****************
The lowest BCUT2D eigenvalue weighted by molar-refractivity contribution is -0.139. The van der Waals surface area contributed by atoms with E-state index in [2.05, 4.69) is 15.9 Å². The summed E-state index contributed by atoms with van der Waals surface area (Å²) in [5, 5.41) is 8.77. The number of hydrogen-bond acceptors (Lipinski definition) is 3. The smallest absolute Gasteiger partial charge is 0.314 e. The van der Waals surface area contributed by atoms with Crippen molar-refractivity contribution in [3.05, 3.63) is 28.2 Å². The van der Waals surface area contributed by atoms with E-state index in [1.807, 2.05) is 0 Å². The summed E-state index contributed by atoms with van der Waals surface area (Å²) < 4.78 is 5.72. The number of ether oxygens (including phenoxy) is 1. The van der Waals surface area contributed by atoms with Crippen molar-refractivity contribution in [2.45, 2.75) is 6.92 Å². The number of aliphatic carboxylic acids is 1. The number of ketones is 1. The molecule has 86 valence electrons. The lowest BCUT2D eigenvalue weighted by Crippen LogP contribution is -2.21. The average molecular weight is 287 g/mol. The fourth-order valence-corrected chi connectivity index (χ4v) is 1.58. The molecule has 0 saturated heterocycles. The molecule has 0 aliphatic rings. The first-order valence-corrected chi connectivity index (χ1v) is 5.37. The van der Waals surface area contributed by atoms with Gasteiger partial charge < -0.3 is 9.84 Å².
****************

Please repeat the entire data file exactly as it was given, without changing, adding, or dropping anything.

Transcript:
The lowest BCUT2D eigenvalue weighted by molar-refractivity contribution is -0.139. The van der Waals surface area contributed by atoms with E-state index in [2.05, 4.69) is 15.9 Å². The summed E-state index contributed by atoms with van der Waals surface area (Å²) in [5, 5.41) is 8.77. The number of hydrogen-bond acceptors (Lipinski definition) is 3. The smallest absolute Gasteiger partial charge is 0.314 e. The van der Waals surface area contributed by atoms with Crippen molar-refractivity contribution in [3.05, 3.63) is 28.2 Å². The van der Waals surface area contributed by atoms with E-state index in [1.807, 2.05) is 0 Å². The summed E-state index contributed by atoms with van der Waals surface area (Å²) < 4.78 is 5.72. The number of ether oxygens (including phenoxy) is 1. The van der Waals surface area contributed by atoms with Crippen molar-refractivity contribution in [2.45, 2.75) is 6.92 Å². The number of aliphatic carboxylic acids is 1. The number of ketones is 1. The molecule has 86 valence electrons. The lowest BCUT2D eigenvalue weighted by Crippen LogP contribution is -2.21. The average molecular weight is 287 g/mol. The fourth-order valence-corrected chi connectivity index (χ4v) is 1.58. The molecule has 0 saturated heterocycles. The molecule has 0 aliphatic rings. The first-order valence-corrected chi connectivity index (χ1v) is 5.37. The van der Waals surface area contributed by atoms with Gasteiger partial charge < -0.3 is 9.84 Å².